The Spectator

Chirac is right, and wrong

Chirac is right, and wrong

For those who are fed up with the guff-filled platitudes of European diplomacy, there was something magnificent in the remarks of M. Chirac about British cuisine. Not since Edith Cresson said that most British men were poofters, or since a Scandinavian environment minister called John Selwyn Gummer a drittsekk, or scumbag, has there been so refreshing a breach of protocol. According to the French President, the British are not to be trusted, because their cooking is exceeded in filthiness only by Finland’s. He found haggis disgusting, and thinks that the British have contributed nothing to European agriculture except mad cow disease. This is not the time to quarrel with the substance of what he said, but to salute the spirit in which he said it.

He spoke with the fury of a man who probably knew that Paris was about to be pipped by London in its efforts to host the Olympics. He spoke with the uninhibited rancour of a man who has just been bamboozled by Tony Blair into holding a referendum on the European constitution, only to find the thing thrown out by his own people. In other words, he spoke from the heart, and that is what makes his remarks so appealing. It is time for others to repay the compliment, and speak frankly to Chirac about what he has done to Europe, and what France has done to European agriculture.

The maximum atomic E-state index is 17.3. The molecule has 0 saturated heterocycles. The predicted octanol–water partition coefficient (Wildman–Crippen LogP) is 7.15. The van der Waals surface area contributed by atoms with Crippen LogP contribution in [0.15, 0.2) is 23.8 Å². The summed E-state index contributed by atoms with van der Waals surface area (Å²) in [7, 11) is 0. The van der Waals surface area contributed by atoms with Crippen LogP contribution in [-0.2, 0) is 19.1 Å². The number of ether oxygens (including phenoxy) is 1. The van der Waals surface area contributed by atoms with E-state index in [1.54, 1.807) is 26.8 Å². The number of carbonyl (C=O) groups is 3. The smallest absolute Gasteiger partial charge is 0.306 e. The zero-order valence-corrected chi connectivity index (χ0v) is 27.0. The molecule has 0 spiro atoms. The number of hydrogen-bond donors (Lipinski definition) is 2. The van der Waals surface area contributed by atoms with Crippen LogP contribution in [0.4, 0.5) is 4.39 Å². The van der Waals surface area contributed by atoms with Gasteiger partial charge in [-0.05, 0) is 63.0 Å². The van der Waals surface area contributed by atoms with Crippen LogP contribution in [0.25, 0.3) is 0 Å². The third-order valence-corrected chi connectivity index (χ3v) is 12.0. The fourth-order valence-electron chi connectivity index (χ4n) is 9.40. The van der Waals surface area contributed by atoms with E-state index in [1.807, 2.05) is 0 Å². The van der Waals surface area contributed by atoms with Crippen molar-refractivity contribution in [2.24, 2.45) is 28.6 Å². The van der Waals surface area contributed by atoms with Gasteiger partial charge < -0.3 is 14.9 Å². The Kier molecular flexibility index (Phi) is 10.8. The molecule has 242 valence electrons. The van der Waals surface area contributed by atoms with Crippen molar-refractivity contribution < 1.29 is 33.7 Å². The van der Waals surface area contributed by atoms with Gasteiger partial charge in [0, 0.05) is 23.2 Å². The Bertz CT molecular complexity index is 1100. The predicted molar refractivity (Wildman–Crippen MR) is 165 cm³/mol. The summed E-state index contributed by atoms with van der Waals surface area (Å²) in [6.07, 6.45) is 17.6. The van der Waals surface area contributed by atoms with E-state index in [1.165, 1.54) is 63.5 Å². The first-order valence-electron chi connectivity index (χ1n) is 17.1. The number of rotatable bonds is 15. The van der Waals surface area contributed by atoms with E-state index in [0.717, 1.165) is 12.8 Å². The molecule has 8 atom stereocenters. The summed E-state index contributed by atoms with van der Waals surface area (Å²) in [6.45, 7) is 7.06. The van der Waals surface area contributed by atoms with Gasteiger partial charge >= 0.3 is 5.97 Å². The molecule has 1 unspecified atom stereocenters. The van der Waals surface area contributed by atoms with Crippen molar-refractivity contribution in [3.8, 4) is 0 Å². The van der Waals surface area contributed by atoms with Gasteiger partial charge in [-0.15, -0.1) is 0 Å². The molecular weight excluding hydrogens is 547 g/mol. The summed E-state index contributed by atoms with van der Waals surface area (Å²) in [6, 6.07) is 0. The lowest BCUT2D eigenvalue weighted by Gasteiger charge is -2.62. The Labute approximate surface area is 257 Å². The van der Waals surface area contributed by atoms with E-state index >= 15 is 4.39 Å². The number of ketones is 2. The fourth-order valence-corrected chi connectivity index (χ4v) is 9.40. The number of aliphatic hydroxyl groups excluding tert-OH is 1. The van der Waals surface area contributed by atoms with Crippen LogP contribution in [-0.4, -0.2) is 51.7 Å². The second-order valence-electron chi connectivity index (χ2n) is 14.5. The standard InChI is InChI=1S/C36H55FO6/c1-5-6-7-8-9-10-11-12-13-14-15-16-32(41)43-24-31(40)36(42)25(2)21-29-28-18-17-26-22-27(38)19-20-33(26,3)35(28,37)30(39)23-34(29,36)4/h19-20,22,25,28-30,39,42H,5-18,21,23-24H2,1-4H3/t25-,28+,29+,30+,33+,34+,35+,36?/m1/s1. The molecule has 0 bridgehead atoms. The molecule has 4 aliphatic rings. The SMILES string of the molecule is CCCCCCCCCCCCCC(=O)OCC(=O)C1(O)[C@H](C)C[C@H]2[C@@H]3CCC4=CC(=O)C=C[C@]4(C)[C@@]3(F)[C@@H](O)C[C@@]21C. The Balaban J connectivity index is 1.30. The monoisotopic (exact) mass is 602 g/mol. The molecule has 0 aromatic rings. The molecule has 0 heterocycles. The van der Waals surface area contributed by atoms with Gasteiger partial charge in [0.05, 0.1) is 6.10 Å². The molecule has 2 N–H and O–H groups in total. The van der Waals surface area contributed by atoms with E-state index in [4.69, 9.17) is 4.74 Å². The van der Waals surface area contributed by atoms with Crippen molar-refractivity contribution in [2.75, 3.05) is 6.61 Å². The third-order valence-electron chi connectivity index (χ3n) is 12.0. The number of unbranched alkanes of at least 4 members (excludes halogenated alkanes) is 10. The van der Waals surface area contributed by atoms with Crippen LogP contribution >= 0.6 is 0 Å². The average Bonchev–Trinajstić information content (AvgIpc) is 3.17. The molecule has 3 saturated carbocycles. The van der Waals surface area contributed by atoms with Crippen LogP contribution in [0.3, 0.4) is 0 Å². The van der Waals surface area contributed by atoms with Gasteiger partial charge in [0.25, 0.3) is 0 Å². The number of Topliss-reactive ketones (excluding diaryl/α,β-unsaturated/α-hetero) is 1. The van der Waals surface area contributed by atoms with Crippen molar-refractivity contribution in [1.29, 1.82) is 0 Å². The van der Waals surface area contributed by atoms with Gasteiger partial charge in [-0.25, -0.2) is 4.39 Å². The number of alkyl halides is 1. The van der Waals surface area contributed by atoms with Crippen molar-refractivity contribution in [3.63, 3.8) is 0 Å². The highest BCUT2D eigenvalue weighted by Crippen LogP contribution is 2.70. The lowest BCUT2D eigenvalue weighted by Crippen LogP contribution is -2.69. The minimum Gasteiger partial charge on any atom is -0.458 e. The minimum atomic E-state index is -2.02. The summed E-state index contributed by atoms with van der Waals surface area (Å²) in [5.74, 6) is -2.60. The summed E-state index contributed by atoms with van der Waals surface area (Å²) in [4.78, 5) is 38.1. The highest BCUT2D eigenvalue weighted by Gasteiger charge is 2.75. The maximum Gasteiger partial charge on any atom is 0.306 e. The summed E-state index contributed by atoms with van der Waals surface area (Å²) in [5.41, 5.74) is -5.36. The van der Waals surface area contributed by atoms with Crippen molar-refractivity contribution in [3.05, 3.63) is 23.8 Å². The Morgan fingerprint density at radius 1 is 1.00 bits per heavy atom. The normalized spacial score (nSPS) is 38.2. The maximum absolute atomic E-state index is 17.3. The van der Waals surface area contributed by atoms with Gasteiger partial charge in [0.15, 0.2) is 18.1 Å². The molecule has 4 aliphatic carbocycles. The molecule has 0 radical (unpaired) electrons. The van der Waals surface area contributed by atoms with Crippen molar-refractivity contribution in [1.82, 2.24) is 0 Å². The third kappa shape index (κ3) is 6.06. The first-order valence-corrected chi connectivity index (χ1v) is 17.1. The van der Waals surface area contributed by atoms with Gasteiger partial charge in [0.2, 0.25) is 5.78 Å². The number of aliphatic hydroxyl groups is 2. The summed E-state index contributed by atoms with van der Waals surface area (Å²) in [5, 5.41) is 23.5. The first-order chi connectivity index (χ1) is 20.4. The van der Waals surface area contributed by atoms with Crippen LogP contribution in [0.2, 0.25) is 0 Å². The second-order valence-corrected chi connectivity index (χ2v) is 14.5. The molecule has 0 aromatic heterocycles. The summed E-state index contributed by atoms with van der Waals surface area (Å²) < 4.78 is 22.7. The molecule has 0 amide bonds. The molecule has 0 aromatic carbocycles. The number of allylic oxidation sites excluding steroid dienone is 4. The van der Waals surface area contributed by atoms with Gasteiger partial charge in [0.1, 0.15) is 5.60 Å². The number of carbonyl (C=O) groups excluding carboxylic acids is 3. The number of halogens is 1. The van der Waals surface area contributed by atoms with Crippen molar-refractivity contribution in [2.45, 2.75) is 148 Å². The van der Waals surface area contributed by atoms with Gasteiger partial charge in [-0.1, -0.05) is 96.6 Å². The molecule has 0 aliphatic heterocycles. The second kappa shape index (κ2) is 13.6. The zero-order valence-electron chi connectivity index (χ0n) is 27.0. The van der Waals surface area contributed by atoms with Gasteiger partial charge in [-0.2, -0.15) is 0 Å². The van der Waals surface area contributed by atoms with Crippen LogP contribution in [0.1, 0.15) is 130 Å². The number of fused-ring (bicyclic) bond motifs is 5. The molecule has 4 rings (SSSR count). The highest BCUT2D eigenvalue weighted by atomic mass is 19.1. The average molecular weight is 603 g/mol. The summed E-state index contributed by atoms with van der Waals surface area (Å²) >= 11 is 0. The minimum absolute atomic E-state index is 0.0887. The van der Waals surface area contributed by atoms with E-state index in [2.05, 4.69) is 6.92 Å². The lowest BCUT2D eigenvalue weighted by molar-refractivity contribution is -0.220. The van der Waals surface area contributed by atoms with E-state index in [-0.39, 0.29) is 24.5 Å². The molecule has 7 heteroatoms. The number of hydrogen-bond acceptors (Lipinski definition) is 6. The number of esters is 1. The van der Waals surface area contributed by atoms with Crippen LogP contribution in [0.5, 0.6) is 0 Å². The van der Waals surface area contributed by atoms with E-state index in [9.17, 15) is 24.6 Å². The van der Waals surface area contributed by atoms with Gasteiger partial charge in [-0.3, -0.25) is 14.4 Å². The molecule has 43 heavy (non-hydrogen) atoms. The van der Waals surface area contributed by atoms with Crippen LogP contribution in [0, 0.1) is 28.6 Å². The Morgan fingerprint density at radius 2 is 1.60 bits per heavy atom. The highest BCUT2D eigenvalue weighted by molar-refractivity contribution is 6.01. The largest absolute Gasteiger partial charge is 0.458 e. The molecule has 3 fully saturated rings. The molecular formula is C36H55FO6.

The introduction of a little more candour in international relations is much to be welcomed, not least because it will encourage other world leaders to hold Jacques Chirac to account for his real misdemeanour: putting the interests of the subsidy junkies who tend his nation’s farms above the cause of world poverty. Aside from Africa’s dictators, there is no one in the world who is proving such a barrier to African development as the French President.

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